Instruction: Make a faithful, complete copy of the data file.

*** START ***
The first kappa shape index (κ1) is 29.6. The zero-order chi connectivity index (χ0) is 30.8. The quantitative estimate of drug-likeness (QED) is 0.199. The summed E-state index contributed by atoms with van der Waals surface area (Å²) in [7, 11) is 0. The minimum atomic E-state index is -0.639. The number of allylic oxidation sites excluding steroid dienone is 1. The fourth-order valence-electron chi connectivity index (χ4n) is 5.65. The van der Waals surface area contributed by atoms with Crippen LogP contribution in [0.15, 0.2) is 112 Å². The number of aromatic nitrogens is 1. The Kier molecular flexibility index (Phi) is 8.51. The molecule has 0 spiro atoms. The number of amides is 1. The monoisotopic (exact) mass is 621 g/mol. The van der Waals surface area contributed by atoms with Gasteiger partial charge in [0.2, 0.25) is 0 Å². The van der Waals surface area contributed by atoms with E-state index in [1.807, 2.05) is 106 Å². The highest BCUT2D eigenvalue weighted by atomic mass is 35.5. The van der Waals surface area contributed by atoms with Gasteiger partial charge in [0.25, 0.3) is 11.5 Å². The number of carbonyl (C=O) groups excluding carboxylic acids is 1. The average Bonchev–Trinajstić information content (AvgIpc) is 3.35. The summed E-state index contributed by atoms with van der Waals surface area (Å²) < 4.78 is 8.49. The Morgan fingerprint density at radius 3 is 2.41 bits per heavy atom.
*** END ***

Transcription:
The first kappa shape index (κ1) is 29.6. The zero-order chi connectivity index (χ0) is 30.8. The quantitative estimate of drug-likeness (QED) is 0.199. The summed E-state index contributed by atoms with van der Waals surface area (Å²) in [7, 11) is 0. The minimum atomic E-state index is -0.639. The number of allylic oxidation sites excluding steroid dienone is 1. The fourth-order valence-electron chi connectivity index (χ4n) is 5.65. The van der Waals surface area contributed by atoms with Crippen LogP contribution in [0.15, 0.2) is 112 Å². The number of aromatic nitrogens is 1. The Kier molecular flexibility index (Phi) is 8.51. The molecule has 0 spiro atoms. The number of amides is 1. The monoisotopic (exact) mass is 621 g/mol. The van der Waals surface area contributed by atoms with Gasteiger partial charge in [0.2, 0.25) is 0 Å². The van der Waals surface area contributed by atoms with E-state index in [1.807, 2.05) is 106 Å². The highest BCUT2D eigenvalue weighted by atomic mass is 35.5. The van der Waals surface area contributed by atoms with Gasteiger partial charge in [0.25, 0.3) is 11.5 Å². The number of carbonyl (C=O) groups excluding carboxylic acids is 1. The average Bonchev–Trinajstić information content (AvgIpc) is 3.35. The summed E-state index contributed by atoms with van der Waals surface area (Å²) < 4.78 is 8.49. The Morgan fingerprint density at radius 3 is 2.41 bits per heavy atom.